Pyroptosis is a highly inflammatory form of programmed cell death that occurs most frequently upon infection with intracellular pathogens and is likely to form part of the antimicrobial response. In this process, immune cells recognize foreign danger signals within themselves, release pro-inflammatory cytokines, swell, burst and die. The released cytokines attract other immune cells to fight the infection and contribute to inflammation in the tissue. Pyroptosis promotes the rapid clearance of various bacterial and viral infections by removing intracellular replication niches and enhancing the host's defensive responses. However, in pathogenic chronic diseases, the inflammatory response does not eradicate the primary stimulus, as would normally occur in most cases of infection or injury, and thus a chronic form of inflammation ensues that ultimately contributes to tissue damage. Some examples of pyroptosis include Salmonella-infected macrophages and abortively HIV-infected T helper cells.
The initiation of pyroptosis in infected macrophages is caused by the recognition of flagellin components of Salmonella and Shigella species (and similar pathogen-associated molecular patterns (PAMPs) in other microbial pathogens) by NOD-like receptors (NLRs). These receptors function like plasma membrane toll-like receptors (TLRs), but recognize antigens located within the cell rather than outside of it.
In contrast to apoptosis, pyroptosis requires the function of the enzyme caspase-1. Caspase-1 is activated during pyroptosis by a large supramolecular complex termed the pyroptosome (also known as an inflammasome). Only one large pyroptosome is formed in each macrophage, within minutes after infection. Biochemical and mass spectroscopic analysis revealed that this pyroptosome is largely composed of dimers of the adaptor protein ASC (apoptosis-associated speck protein containing a CARD or Caspase activation and recruitment domain).
Unlike apoptosis, cell death by pyroptosis results in plasma-membrane rupture and the release of damage-associated molecular pattern (DAMP) molecules such as ATP, DNA and ASC oligomers (specks) into the extracellular milieu, including cytokines that recruit more immune cells and further perpetuate the inflammatory cascade in the tissue. These processes are in marked contrast to the packaging of cellular contents and non-inflammatory phagocytic uptake of membrane-bound apoptotic bodies that characterizes apoptosis.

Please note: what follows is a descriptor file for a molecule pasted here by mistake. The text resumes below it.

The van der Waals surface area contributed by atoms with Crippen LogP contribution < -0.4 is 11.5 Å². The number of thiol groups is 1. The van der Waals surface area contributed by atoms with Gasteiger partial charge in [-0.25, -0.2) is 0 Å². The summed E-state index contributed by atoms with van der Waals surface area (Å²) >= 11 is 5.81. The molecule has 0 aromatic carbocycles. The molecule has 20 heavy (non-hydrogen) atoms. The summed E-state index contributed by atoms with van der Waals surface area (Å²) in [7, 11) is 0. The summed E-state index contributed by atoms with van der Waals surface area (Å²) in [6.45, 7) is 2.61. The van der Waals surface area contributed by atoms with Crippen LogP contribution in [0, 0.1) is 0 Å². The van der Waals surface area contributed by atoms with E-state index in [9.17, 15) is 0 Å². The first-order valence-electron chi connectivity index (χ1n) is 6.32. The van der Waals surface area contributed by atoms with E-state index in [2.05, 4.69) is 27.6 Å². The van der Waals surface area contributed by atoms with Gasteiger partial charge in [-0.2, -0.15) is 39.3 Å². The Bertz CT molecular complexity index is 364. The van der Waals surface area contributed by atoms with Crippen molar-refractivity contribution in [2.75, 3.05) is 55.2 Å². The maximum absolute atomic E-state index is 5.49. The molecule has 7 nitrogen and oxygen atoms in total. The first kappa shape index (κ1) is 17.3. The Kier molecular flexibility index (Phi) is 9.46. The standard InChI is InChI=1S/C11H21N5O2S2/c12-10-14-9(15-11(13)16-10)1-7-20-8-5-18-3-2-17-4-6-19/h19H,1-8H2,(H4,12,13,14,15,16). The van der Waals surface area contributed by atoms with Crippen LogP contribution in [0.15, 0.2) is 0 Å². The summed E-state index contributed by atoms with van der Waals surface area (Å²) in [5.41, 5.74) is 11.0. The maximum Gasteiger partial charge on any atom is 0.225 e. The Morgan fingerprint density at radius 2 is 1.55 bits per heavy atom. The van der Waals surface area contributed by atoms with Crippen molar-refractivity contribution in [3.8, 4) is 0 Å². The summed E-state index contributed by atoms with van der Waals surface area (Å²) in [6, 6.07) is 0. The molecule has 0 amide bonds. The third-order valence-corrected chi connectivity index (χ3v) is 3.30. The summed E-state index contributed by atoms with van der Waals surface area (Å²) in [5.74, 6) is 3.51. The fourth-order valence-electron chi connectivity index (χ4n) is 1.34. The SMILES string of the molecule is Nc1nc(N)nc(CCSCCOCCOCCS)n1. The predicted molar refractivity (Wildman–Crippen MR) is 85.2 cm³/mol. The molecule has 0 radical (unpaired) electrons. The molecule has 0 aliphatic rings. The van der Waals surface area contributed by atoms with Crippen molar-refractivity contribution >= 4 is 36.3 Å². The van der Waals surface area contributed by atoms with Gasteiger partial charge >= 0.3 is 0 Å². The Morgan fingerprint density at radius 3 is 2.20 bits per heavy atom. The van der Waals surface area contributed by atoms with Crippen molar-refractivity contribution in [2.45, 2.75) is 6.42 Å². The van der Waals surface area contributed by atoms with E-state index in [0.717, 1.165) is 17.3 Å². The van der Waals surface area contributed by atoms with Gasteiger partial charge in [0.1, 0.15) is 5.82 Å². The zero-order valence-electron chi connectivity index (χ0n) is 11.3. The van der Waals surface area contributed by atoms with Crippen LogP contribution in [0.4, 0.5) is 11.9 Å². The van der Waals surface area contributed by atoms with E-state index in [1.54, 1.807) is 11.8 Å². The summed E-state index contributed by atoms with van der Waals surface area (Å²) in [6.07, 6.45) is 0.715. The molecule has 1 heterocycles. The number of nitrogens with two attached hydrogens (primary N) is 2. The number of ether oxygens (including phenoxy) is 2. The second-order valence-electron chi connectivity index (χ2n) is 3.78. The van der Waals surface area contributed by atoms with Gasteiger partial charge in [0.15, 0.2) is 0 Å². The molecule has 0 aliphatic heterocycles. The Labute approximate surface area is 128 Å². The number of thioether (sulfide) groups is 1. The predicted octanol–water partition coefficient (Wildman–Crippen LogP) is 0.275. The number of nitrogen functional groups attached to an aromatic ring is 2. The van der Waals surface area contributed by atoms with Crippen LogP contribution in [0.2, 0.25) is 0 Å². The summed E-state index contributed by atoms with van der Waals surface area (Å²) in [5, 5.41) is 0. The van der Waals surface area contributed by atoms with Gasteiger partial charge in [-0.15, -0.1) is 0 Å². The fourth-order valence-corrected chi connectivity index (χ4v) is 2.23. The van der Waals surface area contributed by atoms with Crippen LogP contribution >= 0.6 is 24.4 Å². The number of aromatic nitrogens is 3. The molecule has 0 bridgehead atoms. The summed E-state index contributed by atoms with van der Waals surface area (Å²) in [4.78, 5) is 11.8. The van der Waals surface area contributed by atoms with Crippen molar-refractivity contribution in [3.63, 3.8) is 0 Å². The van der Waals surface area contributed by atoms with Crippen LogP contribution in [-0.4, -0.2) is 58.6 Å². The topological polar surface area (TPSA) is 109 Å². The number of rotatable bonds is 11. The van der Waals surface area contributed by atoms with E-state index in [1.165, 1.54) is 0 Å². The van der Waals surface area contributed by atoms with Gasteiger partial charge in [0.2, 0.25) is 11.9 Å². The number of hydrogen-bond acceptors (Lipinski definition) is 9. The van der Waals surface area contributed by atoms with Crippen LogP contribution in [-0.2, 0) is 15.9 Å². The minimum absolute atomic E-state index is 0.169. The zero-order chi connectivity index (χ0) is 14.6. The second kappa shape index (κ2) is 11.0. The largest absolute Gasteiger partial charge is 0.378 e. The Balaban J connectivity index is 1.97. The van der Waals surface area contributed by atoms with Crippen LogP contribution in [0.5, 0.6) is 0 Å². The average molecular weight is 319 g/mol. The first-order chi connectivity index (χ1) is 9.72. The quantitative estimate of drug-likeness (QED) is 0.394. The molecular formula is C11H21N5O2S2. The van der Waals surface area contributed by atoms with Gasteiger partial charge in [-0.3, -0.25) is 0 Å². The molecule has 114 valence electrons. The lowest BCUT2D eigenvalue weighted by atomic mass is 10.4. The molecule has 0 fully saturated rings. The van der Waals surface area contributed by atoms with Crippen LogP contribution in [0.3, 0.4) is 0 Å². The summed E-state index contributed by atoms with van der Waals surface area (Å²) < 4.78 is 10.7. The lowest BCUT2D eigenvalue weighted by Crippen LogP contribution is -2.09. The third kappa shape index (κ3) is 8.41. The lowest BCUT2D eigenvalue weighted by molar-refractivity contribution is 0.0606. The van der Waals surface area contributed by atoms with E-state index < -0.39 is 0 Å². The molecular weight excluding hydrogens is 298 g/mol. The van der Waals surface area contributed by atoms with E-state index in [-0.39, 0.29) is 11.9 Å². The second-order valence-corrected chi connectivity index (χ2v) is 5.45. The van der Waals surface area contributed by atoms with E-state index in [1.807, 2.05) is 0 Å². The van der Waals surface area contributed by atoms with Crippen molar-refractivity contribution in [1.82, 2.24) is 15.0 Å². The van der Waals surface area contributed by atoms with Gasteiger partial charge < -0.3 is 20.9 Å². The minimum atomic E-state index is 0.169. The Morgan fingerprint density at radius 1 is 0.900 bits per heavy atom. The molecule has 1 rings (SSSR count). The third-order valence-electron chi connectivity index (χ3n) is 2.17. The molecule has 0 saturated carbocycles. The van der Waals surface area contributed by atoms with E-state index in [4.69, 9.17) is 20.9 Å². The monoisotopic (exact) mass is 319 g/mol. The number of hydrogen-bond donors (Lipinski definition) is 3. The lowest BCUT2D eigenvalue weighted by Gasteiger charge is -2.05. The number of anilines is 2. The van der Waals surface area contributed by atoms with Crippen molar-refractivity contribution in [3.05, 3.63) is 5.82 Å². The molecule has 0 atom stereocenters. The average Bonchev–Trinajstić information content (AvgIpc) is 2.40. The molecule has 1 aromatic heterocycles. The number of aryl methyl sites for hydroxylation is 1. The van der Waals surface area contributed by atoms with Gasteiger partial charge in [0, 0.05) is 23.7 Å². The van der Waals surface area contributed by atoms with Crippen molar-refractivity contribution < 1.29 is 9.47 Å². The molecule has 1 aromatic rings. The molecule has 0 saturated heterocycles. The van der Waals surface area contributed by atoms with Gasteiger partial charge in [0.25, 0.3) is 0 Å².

This type of inherently proinflammatory programmed cell death was named 'pyroptosis' in 2001 by Dr. Brad T. Cookson, an associate professor of microbiology and laboratory medicine of University of Washington. The Greek "pyro" refers to fire and "ptosis" means falling. The apparent meaning of the combined word "pyroptosis" is therefore "the falling of fire", which here refers to the process of pro-inflammatory chemical signals bursting out of a host cell. Pyroptosis has a distinct morphology and mechanism compared to other forms of cell death. However, this form of cell death is akin to necrosis. It was suggested that microbial infection was the main evolutionary pressure for this pathway.
Molecular mechanism and morphology
Infection can launch a 'self-destruct' and warning system in the host cell. Two types of receptors that belong to different families of pattern recognition receptors (PRRs) are present in the pyroptosis to sense intracellular and extracellular 'danger' signals. These are Nod-like receptors (NLRs) and Toll-like receptors (TLRs). The 'danger' signals can be given off by invasive pathogens, or by an injury to a tissue, which can all be recognised by the host cells' receptors. That recognition will determine the fate of the host cell by a distinct mechanism, i.e. it will induce either the production of inflammatory chemical messengers termed 'cytokines' or programmed cell death. Commonly found cytokines are tumour necrosis factor (TNF), IL-6, IL-8, type I interferons (IFNs) and Interferon regulatory factor (IRFs). The inflammatory response is cell-death independent.
In terms of cell death, although the activation route of caspase-1 is varied, the downstream signalling pathway will converge to result in the pyroptotic cell death. Cell lysis occurs upon the formation of pores, of an estimated diameter of 1.1-2.4 nm, in the cell membrane, which disrupts the cellular ionic gradient. The resulting increase in osmotic pressure causes an influx of water followed by cell swelling and bursting. At the same time, the cytosolic contents release via the channels of the pores. The process is much like punctures in a water balloon. Subsequently, the inactive pro-inflammatory cytokines are further cleaved by caspase-1 and become activated. Moreover, DNA cleavage with retained integrity and nuclear condensation has also been found to be associated with the process.
|Programmed cell death||YES||YES||NO|
Factors that are involved in the pathway
Toll like receptors (TLRs) recognize Pathogen-Associated Molecular Patterns (PAMPs) that are located either in cell surface or within endosomes. The resulting recognition will initiate the signalling pathway, including the activation of transcription factors NF-κB and MAPKs. This in turn will be responsible for the production of inflammatory cytokines such as IFN α/β, TNF and IL-12. In addition, pro-IL-1β and pro-IL-18 will be released to be processed by cysteine-mediated caspase-1.